I date all my food with Sharpie permanent markers on the packaging-  date with when I put it into storage, and then when I pulled it out of storage and opened it (if I have extra/leftovers).

Use the same methods restaurants use:  FIFO- First In First Out rotation to insure proper rotatation and use of your foods.  No sense in letting anything spoil or go to waste since food costs money!

What is BPA?


What is BPA, and what are the concerns about BPA?

from Katherine Zeratsky, R.D., L.D.

BPA stands for Bisphenol-A.   BPA is an industrial chemical that has been used to make certain plastics and resins since the 1960s.

In particular, BPA is found in polycarbonate plastics and epoxy resins. Polycarbonate plastics are often used in containers that store food and beverages, such as water bottles, and baby bottles and cups. They may also be used in toys and other consumer goods. Epoxy resins can be used to coat the inside of metal products, such as food cans, baby formula cans, bottle tops and water supply lines. Some dental sealants and composites also may contain BPA. And certain thermal paper products, such as cash register receipts, may contain BPA.

Some research has shown that BPA can seep into food or beverages from containers that are made with BPA or into your body when you handle products made with BPA. BPA remains controversial, and research studies are continuing. The National Toxicology Program at the Department of Health and Human Services says it has “some concern” about the possible health effects of BPA on the brain, behavior and prostate gland of fetuses, infants and children. This level of concern is midway on its five-level scale, which ranges from serious to negligible. The Food and Drug Administration now shares this level of concern and is taking steps to reduce human exposure to BPA in the food supply by finding alternatives to BPA in food containers.

In the meantime, if you’re concerned about BPA, you can take steps to minimize your exposure by:

  • Seeking out BPA-free products. This may not always be easy to do, of course. Some manufacturers label their products as BPA-free. If a product isn’t labeled, keep in mind that most aluminum cans or bottles have linings that contain BPA, while steel bottles or cans don’t. Polycarbonate plastic is generally hard, clear, lightweight plastic. It often has the No. 7 recycling symbol on the bottom.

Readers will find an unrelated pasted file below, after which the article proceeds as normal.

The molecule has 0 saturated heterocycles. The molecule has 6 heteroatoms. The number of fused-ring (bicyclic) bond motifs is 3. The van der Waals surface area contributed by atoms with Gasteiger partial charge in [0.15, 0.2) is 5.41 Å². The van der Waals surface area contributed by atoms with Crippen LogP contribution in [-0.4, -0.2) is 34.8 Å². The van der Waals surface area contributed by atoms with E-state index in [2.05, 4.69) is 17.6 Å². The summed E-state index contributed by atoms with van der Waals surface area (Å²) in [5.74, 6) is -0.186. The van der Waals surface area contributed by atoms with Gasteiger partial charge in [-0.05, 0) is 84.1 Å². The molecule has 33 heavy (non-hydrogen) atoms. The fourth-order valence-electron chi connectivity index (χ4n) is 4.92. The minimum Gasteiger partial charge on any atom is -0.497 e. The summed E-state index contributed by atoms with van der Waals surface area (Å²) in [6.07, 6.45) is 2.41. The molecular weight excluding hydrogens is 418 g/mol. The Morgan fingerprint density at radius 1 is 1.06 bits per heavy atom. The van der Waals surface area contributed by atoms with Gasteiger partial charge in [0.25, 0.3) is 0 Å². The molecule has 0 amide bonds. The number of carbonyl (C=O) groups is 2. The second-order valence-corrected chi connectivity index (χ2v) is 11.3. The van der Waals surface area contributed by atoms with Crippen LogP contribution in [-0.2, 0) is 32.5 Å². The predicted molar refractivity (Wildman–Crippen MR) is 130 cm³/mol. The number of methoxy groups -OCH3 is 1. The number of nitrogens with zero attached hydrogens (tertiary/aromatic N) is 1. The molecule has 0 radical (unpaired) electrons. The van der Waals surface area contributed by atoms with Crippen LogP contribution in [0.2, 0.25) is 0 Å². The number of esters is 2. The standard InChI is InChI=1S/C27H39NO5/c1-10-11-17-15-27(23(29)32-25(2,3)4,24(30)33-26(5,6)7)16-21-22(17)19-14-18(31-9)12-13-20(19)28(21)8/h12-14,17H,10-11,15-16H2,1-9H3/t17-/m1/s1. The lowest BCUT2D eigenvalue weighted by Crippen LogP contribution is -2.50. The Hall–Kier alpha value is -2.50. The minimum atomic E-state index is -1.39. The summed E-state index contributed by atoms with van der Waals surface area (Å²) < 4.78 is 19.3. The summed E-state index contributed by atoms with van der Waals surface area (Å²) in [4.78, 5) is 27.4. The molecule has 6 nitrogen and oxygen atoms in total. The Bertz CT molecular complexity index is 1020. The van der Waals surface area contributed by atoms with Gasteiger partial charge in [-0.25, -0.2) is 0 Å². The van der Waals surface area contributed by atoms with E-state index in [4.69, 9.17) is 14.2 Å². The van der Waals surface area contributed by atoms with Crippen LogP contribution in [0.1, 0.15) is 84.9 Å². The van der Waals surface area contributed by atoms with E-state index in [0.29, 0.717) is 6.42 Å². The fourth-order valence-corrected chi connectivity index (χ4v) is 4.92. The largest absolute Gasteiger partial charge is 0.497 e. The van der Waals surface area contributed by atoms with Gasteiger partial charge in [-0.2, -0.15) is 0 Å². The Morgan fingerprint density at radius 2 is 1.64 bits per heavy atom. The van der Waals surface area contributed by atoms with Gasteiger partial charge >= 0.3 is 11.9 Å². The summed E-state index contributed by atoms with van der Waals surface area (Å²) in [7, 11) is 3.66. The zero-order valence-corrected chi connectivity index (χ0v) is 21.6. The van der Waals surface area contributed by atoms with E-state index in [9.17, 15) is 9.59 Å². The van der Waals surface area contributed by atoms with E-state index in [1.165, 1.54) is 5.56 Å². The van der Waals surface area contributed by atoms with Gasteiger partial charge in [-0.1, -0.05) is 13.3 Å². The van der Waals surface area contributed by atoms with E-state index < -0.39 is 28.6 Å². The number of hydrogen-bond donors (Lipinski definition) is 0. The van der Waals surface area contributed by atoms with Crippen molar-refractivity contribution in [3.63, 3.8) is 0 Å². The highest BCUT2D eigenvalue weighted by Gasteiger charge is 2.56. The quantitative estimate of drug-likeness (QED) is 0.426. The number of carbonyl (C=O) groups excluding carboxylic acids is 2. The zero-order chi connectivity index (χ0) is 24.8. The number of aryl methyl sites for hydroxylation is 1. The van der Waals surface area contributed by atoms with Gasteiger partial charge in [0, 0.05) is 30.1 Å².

• Microwave cautiously. The National Toxicology Program advises against microwaving polycarbonate plastics, although the American Chemistry Council says this is safe. The plastics can break down over time, possibly causing BPA to leach into food.
  • Wash safely. The National Toxicology Program advises against washing polycarbonate plastics in the dishwasher using harsh detergents, although the American Chemistry Council says this is safe.
  • Use alternatives. Use glass, porcelain or stainless steel containers for hot foods and liquids instead of plastic containers.
  • Cut back on cans. Reduce your use of canned foods since many cans are lined with BPA-containing resin. Or store canned foods in cool, dry, dark places to minimize heat fluctuation.

Why Store Food & Water?




You have:

Car Insurance

Home Owner’s/Renter’s Insurance

Life Insurance

Medical/Dental/Optical Insurance

Flood Insurance

Retirement/Pension Insurance

All “Just In Case” Insurance for the uncertain future-

So why not have FOOD INSURANCE???

Storing your own food and water properly can guard against unemployment, natural disaster, man-made problems, and economic collapse.


We used to be a mostly agrarian (farming) society- everyone had a water well on their property, a fruit orchard and vegetable garden, chickens and a milk cow.  These people were your grandparents and great-grandparents. For some, this was the way your own parents grew up. These people survived the Great Depression of the 1920’s and 1930’s because even if they didn’t have money or a job, they did have a way to keep food on the table. They turned and mended their clothes. They recycled EVERYTHING.  They lived and helped each other within their community and church group.  They may have been poor, wearing rags for clothes and unable to buy new shoes, but they SURVIVED.  They survived by their own means, their own hard work, and with a sense of community.  The folks who lived in the cities during the Great Depression had no jobs, went homeless and hungry because they depended on the Federal Government to hand out Federal aid in the form of loans, bread lines, and shanty town shacks.  City folk in a lot of ways, had it harder than country folk during the Great Depression. Everyone suffered, but some suffered more than others because they weren’t prepared.

This generation went on to fight and win the Second World War and they are known as the “Greatest Generation”, not because they won a global war by means of inventions, workforce and monetary means, but because they had Gumption. They weren’t afraid to work hard to protect their family, their values, morals and beliefs.  They were smart about their money, their situation, and used their Old World know-how to survive.  We have to become like this generation again. We have to find our way and our will to SURVIVE.